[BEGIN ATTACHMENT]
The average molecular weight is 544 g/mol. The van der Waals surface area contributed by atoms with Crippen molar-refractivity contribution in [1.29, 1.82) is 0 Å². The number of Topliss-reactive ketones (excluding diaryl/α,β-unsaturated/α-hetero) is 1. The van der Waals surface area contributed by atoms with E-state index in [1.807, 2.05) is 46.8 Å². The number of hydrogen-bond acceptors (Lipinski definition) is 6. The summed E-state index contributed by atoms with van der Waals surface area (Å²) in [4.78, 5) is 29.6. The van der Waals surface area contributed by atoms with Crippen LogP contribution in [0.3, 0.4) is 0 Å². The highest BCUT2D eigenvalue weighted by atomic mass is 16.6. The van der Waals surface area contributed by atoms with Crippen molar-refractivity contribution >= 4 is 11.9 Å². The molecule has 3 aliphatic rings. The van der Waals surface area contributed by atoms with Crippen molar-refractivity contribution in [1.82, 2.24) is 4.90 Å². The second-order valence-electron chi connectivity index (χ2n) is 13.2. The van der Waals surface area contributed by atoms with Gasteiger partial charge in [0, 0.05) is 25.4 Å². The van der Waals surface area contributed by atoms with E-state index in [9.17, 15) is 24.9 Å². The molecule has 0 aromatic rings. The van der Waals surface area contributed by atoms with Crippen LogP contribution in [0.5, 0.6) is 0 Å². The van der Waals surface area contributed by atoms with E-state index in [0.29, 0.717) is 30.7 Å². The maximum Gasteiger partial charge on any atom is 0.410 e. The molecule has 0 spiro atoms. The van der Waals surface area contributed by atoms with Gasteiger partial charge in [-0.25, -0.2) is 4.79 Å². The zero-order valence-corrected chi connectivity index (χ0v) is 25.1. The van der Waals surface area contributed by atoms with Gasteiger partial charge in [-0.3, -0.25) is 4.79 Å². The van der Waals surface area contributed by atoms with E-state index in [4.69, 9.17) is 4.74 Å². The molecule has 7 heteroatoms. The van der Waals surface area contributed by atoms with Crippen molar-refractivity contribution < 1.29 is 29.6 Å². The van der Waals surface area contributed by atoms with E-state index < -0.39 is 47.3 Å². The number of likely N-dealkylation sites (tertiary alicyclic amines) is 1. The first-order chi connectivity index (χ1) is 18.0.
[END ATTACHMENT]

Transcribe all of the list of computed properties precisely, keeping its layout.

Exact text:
The average molecular weight is 544 g/mol. The van der Waals surface area contributed by atoms with Crippen molar-refractivity contribution in [1.29, 1.82) is 0 Å². The number of Topliss-reactive ketones (excluding diaryl/α,β-unsaturated/α-hetero) is 1. The van der Waals surface area contributed by atoms with E-state index in [1.807, 2.05) is 46.8 Å². The number of hydrogen-bond acceptors (Lipinski definition) is 6. The summed E-state index contributed by atoms with van der Waals surface area (Å²) in [4.78, 5) is 29.6. The van der Waals surface area contributed by atoms with Crippen LogP contribution in [0.3, 0.4) is 0 Å². The highest BCUT2D eigenvalue weighted by atomic mass is 16.6. The van der Waals surface area contributed by atoms with Crippen molar-refractivity contribution >= 4 is 11.9 Å². The molecule has 3 aliphatic rings. The van der Waals surface area contributed by atoms with Crippen molar-refractivity contribution in [1.82, 2.24) is 4.90 Å². The second-order valence-electron chi connectivity index (χ2n) is 13.2. The van der Waals surface area contributed by atoms with Gasteiger partial charge in [0, 0.05) is 25.4 Å². The van der Waals surface area contributed by atoms with E-state index in [9.17, 15) is 24.9 Å². The molecule has 0 aromatic rings. The van der Waals surface area contributed by atoms with Crippen LogP contribution in [0.5, 0.6) is 0 Å². The van der Waals surface area contributed by atoms with E-state index in [0.29, 0.717) is 30.7 Å². The maximum Gasteiger partial charge on any atom is 0.410 e. The molecule has 0 spiro atoms. The van der Waals surface area contributed by atoms with Gasteiger partial charge in [-0.25, -0.2) is 4.79 Å². The zero-order valence-corrected chi connectivity index (χ0v) is 25.1. The van der Waals surface area contributed by atoms with Gasteiger partial charge in [-0.3, -0.25) is 4.79 Å². The van der Waals surface area contributed by atoms with E-state index in [4.69, 9.17) is 4.74 Å². The molecule has 7 heteroatoms. The van der Waals surface area contributed by atoms with Crippen molar-refractivity contribution < 1.29 is 29.6 Å². The van der Waals surface area contributed by atoms with E-state index < -0.39 is 47.3 Å². The number of likely N-dealkylation sites (tertiary alicyclic amines) is 1. The first-order chi connectivity index (χ1) is 18.0.